Under the eye of God - Lenten Ramblings 3-22-17

1 Thessalonians 5:17



 This verse from has been variously translated: 
 Pray without ceasing.
 Never stop praying.  
 Pray constantly. 
 Pray at all times.

Gloria Dei is focusing on the topic of prayer for Lent. I ditched the lectionary and will spend my six Wednesday blog reflections with thoughts on prayer.

Lectio Divina is Latin for Sacred Reading, or reading the word to listen to the Word. Richard Foster mentions it in the portion of his book (Chapter 13 in Prayer: Finding the Hearts True Home) we are discussing at Gloria Dei this week.

On the surface, it might look more like a bible study method than a means of prayer…. I mean, we are reading a passage of the Bible, right? But the intention is to listen to the scripture, or more accurately, listen for God in the scripture. Prayer is communication between you and God; this is your turn to listen.

There are lots of sites on the web that describe the steps of this method of prayer. The description that I have adapted below is from “Accepting the Embrace of God: The Ancient Art of Lectio Divina,” by Father Luke Dysinger, O.S.B.37. There is also a glorious book, Tree Full of Angels by Macrina Wiederkehr (Harper Collins, 1988) from which I have added the comments in italics.

For a lot of folks, including me, it is hard to get rolling in this method because, first, you have to pick a scripture passage. A short passage is most helpful in this process. Other than that, there really isn’t much guidance out there. To help you get started, here are 4 passages: Mark 4:35-41; Matthew 5:13-16; Romans 12:9-12; 1 John 4:7-11. The book of Psalms is a pretty great source. Just start flipping pages or scrolling down your screen until a verse or two grabs you. Jesus’ parables are possibilities as are stories about Jesus in the Gospel of John. I suspect a part of the process begins as you seek which passage to use.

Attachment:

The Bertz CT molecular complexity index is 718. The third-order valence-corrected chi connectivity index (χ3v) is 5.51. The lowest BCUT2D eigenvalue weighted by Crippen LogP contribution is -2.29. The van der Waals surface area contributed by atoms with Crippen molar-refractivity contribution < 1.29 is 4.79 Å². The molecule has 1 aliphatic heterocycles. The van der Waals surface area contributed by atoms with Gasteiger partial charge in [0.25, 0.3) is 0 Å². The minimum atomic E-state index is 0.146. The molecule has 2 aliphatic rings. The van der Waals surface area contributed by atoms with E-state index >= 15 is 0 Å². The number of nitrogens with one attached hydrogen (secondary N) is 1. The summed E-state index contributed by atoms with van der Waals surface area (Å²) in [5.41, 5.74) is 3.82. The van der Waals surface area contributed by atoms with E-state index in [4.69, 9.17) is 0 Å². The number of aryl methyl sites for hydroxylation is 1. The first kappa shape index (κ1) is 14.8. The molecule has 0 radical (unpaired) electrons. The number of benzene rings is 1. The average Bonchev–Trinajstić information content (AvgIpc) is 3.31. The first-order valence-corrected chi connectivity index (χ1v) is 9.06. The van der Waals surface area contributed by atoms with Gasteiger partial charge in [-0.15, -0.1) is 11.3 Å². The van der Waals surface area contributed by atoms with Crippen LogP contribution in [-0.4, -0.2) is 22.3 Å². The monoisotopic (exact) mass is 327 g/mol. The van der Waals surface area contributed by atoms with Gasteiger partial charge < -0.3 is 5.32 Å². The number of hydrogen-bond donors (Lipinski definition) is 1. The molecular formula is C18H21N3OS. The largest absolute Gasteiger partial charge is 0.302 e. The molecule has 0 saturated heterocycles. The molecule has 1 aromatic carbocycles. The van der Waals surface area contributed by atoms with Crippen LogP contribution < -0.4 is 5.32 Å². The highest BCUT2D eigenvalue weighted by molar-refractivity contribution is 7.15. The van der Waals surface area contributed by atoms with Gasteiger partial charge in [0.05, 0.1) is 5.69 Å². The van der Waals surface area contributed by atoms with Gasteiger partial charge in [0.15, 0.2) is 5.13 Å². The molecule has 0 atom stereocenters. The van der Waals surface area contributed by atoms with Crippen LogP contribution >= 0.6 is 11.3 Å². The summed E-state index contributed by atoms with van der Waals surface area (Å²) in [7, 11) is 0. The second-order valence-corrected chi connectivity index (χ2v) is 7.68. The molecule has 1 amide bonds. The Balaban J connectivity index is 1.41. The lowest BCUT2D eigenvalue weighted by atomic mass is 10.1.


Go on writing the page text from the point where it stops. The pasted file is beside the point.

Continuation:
In A Tree Full of Angels Macrina Wiederkehr also uses the process on other readings from books or poems or letters she has received (remember this is 1988; now it would be emails or texts or postings or memes).

So here are the steps of Sacred Reading: 
reading – meditation – prayer –contemplation. 

A monk from some time and place (sorry, I couldn’t verify the source), poetically put it this way: 
Read under the eye of God
until your heart is touched
then give yourself up to love.

1. Quiet yourself. Sometimes it is helpful to pay attention to your breathing and let it help you relax. Approach the reading expecting to be blessed.  

2. Read the passage slowly. Read the Scriptures with reverence, giving up the lie that you do not have the time. Read as one who has nothing but time. As you read, listen for a word, phrase, or short segment that attracts you. Read under the eye of God.

3. After you settle on a word or phrase, spend several minutes reflecting on it. Read until your heart is touched. Meditation is a process in which you struggle with the Word of God that has entered in your heart. If this Word wants to be a guest in your heart, go forth to meet it. Welcome it, try to understand it, walk with it. Wrestle with it. Ask it questions. Receive its blessings.

4. Read the passage again, asking yourself, “Where does the content of this reading touch my life today?” Prayer is a response to God and life. It comes from a heart that has been touched. How does a touched heart pray? ...sometimes in pure gratitude it simply stands in awe...sometimes it weeps...sometimes it sings.... sometimes it screams out in anger...sometimes it kneels with outstretched hands... Then just say it to God, using words or ideas or images.

In the first three steps, we are active: reading, meditating, and praying. Now is the time for receiving, to be quiet and open to God. This final step may be hard; we aren't well-trained on letting go. It may take practice...or not.

5. Return to your word or phrase and simply rest in God's embrace – image a baby asleep in a parent’s arms. Giving yourself up to love is melting into God. Let go of dependency on thoughts, words, and images. Just rest in God.

Lent is the perfect time to try out a new practice. Or, if this is old hat, then a perfect time to listen for God.


Comments and questions always welcome.

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Written by Pam Larabee-Zierath


Gathered by Grace, Scattered for Service
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